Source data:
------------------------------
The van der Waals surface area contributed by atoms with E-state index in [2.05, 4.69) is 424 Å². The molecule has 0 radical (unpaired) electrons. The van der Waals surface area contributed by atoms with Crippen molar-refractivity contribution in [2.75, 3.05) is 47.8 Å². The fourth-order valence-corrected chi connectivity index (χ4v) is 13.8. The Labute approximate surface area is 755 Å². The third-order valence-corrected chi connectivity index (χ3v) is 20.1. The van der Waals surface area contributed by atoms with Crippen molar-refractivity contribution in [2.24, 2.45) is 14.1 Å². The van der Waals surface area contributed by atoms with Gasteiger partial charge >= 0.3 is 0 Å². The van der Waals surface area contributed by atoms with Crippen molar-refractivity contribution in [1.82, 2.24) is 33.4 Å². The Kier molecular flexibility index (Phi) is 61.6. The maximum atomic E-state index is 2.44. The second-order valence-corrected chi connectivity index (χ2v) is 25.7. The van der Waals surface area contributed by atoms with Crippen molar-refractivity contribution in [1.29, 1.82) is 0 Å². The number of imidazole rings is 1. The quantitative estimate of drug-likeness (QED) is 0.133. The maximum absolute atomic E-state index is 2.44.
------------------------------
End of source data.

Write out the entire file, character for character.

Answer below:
The van der Waals surface area contributed by atoms with E-state index in [2.05, 4.69) is 424 Å². The molecule has 0 radical (unpaired) electrons. The van der Waals surface area contributed by atoms with Crippen molar-refractivity contribution in [2.75, 3.05) is 47.8 Å². The fourth-order valence-corrected chi connectivity index (χ4v) is 13.8. The Labute approximate surface area is 755 Å². The third-order valence-corrected chi connectivity index (χ3v) is 20.1. The van der Waals surface area contributed by atoms with Crippen molar-refractivity contribution in [2.24, 2.45) is 14.1 Å². The van der Waals surface area contributed by atoms with Gasteiger partial charge >= 0.3 is 0 Å². The van der Waals surface area contributed by atoms with Crippen molar-refractivity contribution in [1.82, 2.24) is 33.4 Å². The Kier molecular flexibility index (Phi) is 61.6. The maximum atomic E-state index is 2.44. The second-order valence-corrected chi connectivity index (χ2v) is 25.7. The van der Waals surface area contributed by atoms with Crippen molar-refractivity contribution in [1.29, 1.82) is 0 Å². The number of imidazole rings is 1. The quantitative estimate of drug-likeness (QED) is 0.133. The maximum absolute atomic E-state index is 2.44.